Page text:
Grainne posted recently about the frustration of continually getting the ‘Your mailbox is over its size limit’ in our OU email accounts. I can’t tell you how annoying this – sometimes I am just trying to send a quick response to someone before I have to dash out of the door, but it won’t let me because I have to find and delete any attachment over 2K to free up space. Grrrr.
(Discovered this site through the Edublogs Awards.)
It’s interesting to see the comments on the gist of this article — in terms of how reasonable the restriction or attitude behind it are. IT usage restrictions always seem to generate two separate camps of apologists and critics. Apologists focus on the rational behind it, the need to balance services with resources, and limitations of the technology or workflow. Critics tend to express frustration over inconvenience, limitations, or restrictions that make their work harder, or prevent them from performing a specific action, or in a particular way.
While I can’t claim to have a solution to IT limits (regrettably, my superpowers don’t seem up to the task) I do notice that we seem to have an opportunity for dialog. IT Governance is an increasingly hot topic, particularly with institutions struggling to prioritize during lean budget years. We clearly have a pool of customers who are more than willing to tell us what they think is important.
I think the need to create dialog highlights one of the reasons a number of us found Collier’s MyUMBC feedback feature so compelling. By integrating feedback submission forms into every page, portal visitors are encouraged to communicate their reactions and thoughts (even about email quotas 🙂 ) making the barrier to contribution very low. At the same time, while many of us have feedback forms that email teams, the MyUMBC example of integrating the admin panel & tools to ease followup/contact make it easy to go back, and mine through the data, or engage customers in dialog regarding their experiences with the product or service.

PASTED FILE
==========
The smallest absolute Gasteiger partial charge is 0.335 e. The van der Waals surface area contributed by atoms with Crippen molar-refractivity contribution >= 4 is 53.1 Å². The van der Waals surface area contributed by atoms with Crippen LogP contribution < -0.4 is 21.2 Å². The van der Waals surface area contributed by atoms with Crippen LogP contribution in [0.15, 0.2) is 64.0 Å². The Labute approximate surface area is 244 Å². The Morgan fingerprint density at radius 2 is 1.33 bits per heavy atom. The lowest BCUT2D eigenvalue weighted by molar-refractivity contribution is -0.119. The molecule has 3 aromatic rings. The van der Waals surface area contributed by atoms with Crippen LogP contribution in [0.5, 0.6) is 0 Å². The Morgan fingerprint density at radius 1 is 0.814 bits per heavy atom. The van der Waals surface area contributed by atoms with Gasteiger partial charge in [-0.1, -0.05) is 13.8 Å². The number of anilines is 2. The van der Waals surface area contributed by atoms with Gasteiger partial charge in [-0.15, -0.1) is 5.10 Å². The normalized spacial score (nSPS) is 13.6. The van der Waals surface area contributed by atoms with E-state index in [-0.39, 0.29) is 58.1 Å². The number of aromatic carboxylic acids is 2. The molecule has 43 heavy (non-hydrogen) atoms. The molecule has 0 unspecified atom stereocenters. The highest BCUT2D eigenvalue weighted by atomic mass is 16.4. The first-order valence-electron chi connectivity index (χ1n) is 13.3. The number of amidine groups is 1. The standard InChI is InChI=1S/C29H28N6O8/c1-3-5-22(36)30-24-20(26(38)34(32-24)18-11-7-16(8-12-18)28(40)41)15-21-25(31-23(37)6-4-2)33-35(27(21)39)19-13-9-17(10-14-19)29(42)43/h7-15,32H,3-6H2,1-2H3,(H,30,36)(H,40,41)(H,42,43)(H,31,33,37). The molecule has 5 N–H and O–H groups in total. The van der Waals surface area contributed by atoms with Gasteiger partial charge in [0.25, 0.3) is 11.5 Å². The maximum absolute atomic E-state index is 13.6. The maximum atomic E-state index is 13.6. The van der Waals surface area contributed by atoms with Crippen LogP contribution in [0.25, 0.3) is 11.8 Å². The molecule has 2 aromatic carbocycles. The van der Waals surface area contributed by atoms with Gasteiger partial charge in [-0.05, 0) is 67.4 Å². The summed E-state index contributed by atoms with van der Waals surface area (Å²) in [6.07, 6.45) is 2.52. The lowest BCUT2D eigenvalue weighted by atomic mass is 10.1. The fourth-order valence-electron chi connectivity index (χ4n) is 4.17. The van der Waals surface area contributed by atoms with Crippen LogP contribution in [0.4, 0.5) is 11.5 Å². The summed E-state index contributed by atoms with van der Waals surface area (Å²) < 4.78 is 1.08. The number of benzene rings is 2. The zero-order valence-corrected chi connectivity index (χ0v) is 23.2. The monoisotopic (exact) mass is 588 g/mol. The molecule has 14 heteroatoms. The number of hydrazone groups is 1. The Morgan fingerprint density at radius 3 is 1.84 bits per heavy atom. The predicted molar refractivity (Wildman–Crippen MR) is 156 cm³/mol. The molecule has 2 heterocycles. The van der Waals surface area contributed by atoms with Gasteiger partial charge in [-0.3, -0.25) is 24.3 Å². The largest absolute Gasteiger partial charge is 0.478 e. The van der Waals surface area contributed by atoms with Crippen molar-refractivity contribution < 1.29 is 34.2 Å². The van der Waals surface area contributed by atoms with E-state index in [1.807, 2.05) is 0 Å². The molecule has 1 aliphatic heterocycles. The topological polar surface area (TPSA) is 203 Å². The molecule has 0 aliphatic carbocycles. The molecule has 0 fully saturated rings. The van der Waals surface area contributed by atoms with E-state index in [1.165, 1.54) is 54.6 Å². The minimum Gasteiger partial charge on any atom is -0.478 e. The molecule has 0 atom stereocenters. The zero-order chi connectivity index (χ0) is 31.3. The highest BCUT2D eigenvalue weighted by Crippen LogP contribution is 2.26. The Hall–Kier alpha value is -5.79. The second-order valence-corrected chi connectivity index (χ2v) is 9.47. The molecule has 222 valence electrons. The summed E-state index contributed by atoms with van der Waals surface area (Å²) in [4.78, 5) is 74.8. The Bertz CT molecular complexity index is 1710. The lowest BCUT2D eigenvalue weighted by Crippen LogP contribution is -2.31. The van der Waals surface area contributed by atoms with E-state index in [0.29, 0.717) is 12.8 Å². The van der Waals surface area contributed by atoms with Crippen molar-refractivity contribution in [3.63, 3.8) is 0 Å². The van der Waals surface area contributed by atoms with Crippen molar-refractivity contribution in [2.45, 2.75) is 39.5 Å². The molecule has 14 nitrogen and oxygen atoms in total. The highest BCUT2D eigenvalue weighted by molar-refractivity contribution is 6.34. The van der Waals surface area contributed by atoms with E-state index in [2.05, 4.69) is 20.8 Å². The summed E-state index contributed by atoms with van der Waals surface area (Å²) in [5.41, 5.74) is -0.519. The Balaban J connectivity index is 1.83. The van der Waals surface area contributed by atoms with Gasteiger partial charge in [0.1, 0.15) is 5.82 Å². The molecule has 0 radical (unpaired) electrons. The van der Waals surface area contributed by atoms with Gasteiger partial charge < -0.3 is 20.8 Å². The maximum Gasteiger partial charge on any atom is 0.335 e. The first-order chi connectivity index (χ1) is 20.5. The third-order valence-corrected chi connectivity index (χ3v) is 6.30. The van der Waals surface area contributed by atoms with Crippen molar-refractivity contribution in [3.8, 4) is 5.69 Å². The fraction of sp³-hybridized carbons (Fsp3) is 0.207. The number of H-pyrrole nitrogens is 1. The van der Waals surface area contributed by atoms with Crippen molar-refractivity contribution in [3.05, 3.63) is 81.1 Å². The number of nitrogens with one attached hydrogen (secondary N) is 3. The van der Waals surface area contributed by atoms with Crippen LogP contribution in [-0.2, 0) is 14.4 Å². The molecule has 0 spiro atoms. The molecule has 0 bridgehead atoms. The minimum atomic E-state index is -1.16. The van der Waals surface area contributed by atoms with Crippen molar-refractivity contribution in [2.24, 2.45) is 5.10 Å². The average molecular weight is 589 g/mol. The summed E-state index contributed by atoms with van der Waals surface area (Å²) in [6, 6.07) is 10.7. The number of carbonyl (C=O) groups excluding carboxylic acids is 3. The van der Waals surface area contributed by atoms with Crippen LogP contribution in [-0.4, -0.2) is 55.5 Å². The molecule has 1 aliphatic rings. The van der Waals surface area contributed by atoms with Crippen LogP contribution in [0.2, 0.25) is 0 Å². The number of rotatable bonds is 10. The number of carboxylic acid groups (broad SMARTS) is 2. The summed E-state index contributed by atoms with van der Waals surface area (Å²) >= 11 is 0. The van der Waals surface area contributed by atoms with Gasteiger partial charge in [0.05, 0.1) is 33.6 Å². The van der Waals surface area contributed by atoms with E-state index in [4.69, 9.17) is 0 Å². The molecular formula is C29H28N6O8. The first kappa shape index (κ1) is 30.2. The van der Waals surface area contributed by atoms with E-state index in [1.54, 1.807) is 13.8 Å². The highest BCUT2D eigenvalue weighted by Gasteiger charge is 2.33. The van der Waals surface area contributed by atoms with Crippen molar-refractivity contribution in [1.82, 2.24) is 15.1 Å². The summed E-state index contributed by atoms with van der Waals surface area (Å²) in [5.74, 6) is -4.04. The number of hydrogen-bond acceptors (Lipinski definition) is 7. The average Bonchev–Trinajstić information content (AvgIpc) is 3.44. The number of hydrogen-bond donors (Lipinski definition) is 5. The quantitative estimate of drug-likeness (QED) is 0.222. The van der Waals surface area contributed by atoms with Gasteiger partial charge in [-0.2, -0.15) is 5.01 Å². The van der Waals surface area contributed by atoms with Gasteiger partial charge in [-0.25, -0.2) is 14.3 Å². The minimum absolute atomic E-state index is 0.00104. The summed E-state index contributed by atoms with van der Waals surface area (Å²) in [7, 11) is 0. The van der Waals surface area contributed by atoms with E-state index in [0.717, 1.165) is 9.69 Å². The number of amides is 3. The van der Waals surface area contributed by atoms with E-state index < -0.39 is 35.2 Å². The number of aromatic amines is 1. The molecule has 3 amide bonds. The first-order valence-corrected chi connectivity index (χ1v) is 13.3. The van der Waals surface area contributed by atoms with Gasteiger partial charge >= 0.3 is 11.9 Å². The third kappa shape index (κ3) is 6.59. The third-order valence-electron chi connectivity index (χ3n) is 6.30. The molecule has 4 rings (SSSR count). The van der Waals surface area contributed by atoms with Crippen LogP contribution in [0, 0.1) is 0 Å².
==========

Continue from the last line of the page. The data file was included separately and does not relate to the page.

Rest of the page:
I’m happy to say that Jenn’s work on the feedback portlet stemming from the JA-SIG Unconference seems likely to move uPortal (and maybe someday Sakai or other portlet containers ) further in the direction of built in mechanisms to collect these user sentiments and provide information so we can work to better address our users concerns, experiences, and frustrations.